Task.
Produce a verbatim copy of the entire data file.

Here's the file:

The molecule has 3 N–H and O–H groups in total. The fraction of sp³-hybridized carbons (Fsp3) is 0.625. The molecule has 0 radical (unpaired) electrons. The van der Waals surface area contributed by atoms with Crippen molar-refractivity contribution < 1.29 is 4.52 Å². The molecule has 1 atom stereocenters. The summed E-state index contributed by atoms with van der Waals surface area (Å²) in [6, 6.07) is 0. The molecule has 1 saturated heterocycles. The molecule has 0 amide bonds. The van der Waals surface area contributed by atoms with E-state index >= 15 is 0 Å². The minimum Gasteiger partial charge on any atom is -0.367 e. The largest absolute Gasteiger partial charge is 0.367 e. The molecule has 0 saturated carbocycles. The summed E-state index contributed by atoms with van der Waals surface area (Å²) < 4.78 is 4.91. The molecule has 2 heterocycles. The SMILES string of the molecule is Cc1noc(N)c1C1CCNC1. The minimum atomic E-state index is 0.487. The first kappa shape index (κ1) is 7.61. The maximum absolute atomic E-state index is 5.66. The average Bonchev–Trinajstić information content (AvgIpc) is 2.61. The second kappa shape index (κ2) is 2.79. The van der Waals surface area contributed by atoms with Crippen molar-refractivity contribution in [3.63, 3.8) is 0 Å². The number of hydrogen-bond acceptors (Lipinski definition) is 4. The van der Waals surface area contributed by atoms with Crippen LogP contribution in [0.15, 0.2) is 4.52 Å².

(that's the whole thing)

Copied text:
The molecule has 3 N–H and O–H groups in total. The fraction of sp³-hybridized carbons (Fsp3) is 0.625. The molecule has 0 radical (unpaired) electrons. The van der Waals surface area contributed by atoms with Crippen molar-refractivity contribution < 1.29 is 4.52 Å². The molecule has 1 atom stereocenters. The summed E-state index contributed by atoms with van der Waals surface area (Å²) in [6, 6.07) is 0. The molecule has 1 saturated heterocycles. The molecule has 0 amide bonds. The van der Waals surface area contributed by atoms with E-state index >= 15 is 0 Å². The minimum Gasteiger partial charge on any atom is -0.367 e. The largest absolute Gasteiger partial charge is 0.367 e. The molecule has 0 saturated carbocycles. The summed E-state index contributed by atoms with van der Waals surface area (Å²) < 4.78 is 4.91. The molecule has 2 heterocycles. The SMILES string of the molecule is Cc1noc(N)c1C1CCNC1. The minimum atomic E-state index is 0.487. The first kappa shape index (κ1) is 7.61. The maximum absolute atomic E-state index is 5.66. The average Bonchev–Trinajstić information content (AvgIpc) is 2.61. The second kappa shape index (κ2) is 2.79. The van der Waals surface area contributed by atoms with Crippen molar-refractivity contribution in [3.63, 3.8) is 0 Å². The number of hydrogen-bond acceptors (Lipinski definition) is 4. The van der Waals surface area contributed by atoms with Crippen LogP contribution in [0.15, 0.2) is 4.52 Å².